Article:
By Cheryl Morgan
Attempts by mainstream writers and critics to express their admiration for some aspect of the less stuffy art forms are often entertaining to read. The writer tends to approach the subject with the sort of embarrassed diffidence that you might associate with an admission that he has a passion for child pornography, or that he nurses a secret love for George W. Bush. Woe betide him, after all, if any of his respectable pals should think that he actually likes, you know, That Stuff.
So it is with Tom McCarthy in Tintin and the Secret of Literature. Despite endless proofs of the sophistication of Hergé’s story-telling, McCarthy cannot bring himself to utter heresy. "To confuse comics with literature would be a mistake," he opines, self-righteously. He’s not going to commit some heinous crime against good taste that would have him forever barred from the literary salons of London. And yet, and yet, Hergé does all of this really cool stuff.
The message, therefore, needs to be encoded. One cannot openly say that comics are literature, and therefore one must instead demonstrate that they are whilst insisting loyally that they are not. McCarthy achieves this sleight of hand by describing all of the many ways in which Hergé’s works are full of the most sophisticated literary tricks, without ever drawing the obvious conclusion. And the tricks that he focuses upon are mainly those of that favorite literary game, meta-narrative. The end result is that he sounds rather like Robert Borski exploring the darkest corners of minor plot points in Gene Wolfe’s novels. Obscure references that the reader is probably in no position to check are held up as proof positive of hidden connections and mysterious messages. Are those messages really there? We can’t tell without doing as much research as McCarthy, but it sure sounds impressive when he reveals them.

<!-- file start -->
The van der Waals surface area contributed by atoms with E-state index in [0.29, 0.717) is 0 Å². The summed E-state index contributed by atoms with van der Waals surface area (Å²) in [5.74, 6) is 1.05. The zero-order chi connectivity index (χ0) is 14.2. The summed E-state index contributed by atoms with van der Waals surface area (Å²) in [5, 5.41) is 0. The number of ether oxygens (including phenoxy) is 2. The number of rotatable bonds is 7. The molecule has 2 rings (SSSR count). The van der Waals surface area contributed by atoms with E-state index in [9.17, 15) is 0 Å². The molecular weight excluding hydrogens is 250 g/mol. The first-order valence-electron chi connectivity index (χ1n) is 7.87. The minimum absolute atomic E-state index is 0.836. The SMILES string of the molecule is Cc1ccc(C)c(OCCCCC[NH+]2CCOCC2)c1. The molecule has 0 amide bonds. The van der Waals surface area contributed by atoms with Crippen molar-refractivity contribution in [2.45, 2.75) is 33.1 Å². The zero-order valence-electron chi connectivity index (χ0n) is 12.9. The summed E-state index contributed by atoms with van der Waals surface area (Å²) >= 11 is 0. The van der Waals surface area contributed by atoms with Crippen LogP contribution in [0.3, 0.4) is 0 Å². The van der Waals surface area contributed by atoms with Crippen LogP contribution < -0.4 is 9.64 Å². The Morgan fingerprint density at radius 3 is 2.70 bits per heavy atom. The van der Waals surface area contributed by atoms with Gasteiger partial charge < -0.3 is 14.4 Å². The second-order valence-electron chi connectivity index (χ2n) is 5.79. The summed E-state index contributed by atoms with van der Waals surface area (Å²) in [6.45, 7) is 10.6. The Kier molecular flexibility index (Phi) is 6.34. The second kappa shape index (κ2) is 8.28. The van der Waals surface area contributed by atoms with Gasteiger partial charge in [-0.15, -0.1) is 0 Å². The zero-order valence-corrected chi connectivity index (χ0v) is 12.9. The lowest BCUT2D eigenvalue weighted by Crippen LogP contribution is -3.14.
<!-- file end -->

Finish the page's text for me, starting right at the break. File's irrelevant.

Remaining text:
The process begins on a fairly firm footing. McCarthy talks about the political shift in Hergé’s writing, from the pro-Nazi magazine in which Tintin first appeared, through the embarrassment of actually living under German occupation, to a much more liberal approach in later stories. This is both convincing and, in places, fascinating. I had no idea that Tintin’s Chinese friend, Tchang, was based on a real Chinese artist who had been introduced to Hergé in the hope that meeting an actual exotic foreigner might cure him of his tendency to draw and write racist stereotypes.
From there we move out into more speculative territory. McCarthy does a reasonable job of persuading us that Sir Francis Haddock (Le Chevalier Francois de Hadoque in the original French) was the illegitimate son of Louis XIV. But he then goes on to look into Hergé’s own family background, explaining that the cartoonist’s grandmother, a maid in a stately home, was made pregnant by a visitor to the house who refused to acknowledge his paternity. Hergé’s family apparently clung to the idea that they were of noble, possibly royal birth. Hence not only the backstory of Captain Haddock’s family, but also a myriad references to illegitimacy, counterfeit, abandonment and so on throughout the entire Tintin oeuvre.
The story gets progressively more strange, and McCarthy enlists Freudian analysis to further elucidate apparent dark corners of the Tintin stories. Hergé’s father had a twin brother, hence the Thompsons. Hence numerous "doublings up" in the stories. And so on and so forth. I guess that if you really want to believe that Bianca Castafiore’s famous emerald is actually symbolic of her clitoris then you are not doing anyone (except possibly the Milanese Nightingale herself) any harm. The casual reader, however, while perhaps coming to be persuaded that Hergé did, after all, have a very dirty mind, will also conclude that McCarthy’s grey matter had to be similarly sewer-like in order to work this all out.